Have VPNs reached maximum saturation?

A laptop screen displaying a VPN logo
(Image credit: Shutterstock)

After a surge in VPN usage during the pandemic, its seems there has been a considerable drop in the number of adopters, new research has claimed.

A study conducted by Virtual Intelligence Briefing (ViB) and sponsored by IT infrastructure firm DH2i, has looked at pre and post pandemic levels of VPN usage, finding a significant recent slowdown in VPN usage growth.

While 85% of respondents revealed that they used a VPN in 2020 so that they could connect to their workplace's internal private network from their own home, this figure only increased by 2.4% for 2022. 

Better alternatives?

DH2i co-founder and CEO Don Boxley noted that "During 2020, the world experienced an unprecedented surge in the number of people working from home, a trend that has continued for many to present day."

Despite expecting the most recent research to show VPN usage increasing in line with this new way or working, the fact that it didn't suggests to Boxley that "VPN remote user deployments may have reached a maximum saturation point."

In looking further into this, the survey found that there are numerous issues involved with using the privacy tool that may be putting people off. Before the pandemic hit in 2020, VPN usage was relatively low and therefore manageable.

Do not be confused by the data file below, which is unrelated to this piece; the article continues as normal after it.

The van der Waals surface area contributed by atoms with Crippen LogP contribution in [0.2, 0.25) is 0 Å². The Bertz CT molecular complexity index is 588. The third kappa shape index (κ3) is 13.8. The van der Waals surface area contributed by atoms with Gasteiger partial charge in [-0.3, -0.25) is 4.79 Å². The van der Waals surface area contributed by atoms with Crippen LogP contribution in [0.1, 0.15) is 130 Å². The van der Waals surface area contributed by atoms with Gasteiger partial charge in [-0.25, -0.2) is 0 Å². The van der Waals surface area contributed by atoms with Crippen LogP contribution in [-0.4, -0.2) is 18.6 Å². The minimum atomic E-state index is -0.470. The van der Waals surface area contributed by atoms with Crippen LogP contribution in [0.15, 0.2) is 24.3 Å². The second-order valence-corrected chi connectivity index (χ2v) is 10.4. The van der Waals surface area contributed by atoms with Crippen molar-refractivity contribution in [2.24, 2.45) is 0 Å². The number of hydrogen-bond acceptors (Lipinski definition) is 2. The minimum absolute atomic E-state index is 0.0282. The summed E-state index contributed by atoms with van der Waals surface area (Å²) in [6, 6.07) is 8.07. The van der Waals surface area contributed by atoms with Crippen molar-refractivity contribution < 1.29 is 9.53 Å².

However, as the tool's popularity began to take off with the uptake of remote working, certain issues started to present themselves, such as those related to the security of VPNs, as well as disaster recovery (DR) limitations, slow connection speeds, bandwidth constraints, configuration and overall management complexity, and cost. 

Due to these constraints, the latest survey found that respondents were looking into or already using alternatives to VPNs, in particular software-defined perimeter (SDP) solutions for remote workers. 18% have implemented SDP since 2020, and a further 39% are considering doing so within the next six to twelve months.

Boxley explained that "traditional perimeter security methods like VPNs are struggling to keep up with the increasingly heterogeneous computing landscape," adding that "The basic castle moat functionality of VPNs, while useful in the past, is no longer sufficient to protect organizations in today's complex digital environment."

On the other hand, “SDP's Zero Trust network access tunnels offer application-level segmentation and invisibility to untrusted access, eliminating the risk of lateral network attacks that are common with VPNs and reducing the need for complicated firewall policies. This makes SDP the safer choice for organizations looking to move operations across different clouds and secure IoT devices.”

Lewis Maddison
Reviews Writer

Lewis Maddison is a Reviews Writer for TechRadar. He previously worked as a Staff Writer for our business section, TechRadar Pro, where he had experience with productivity-enhancing hardware, ranging from keyboards to standing desks. His area of expertise lies in computer peripherals and audio hardware, having spent over a decade exploring the murky depths of both PC building and music production. He also revels in picking up on the finest details and niggles that ultimately make a big difference to the user experience.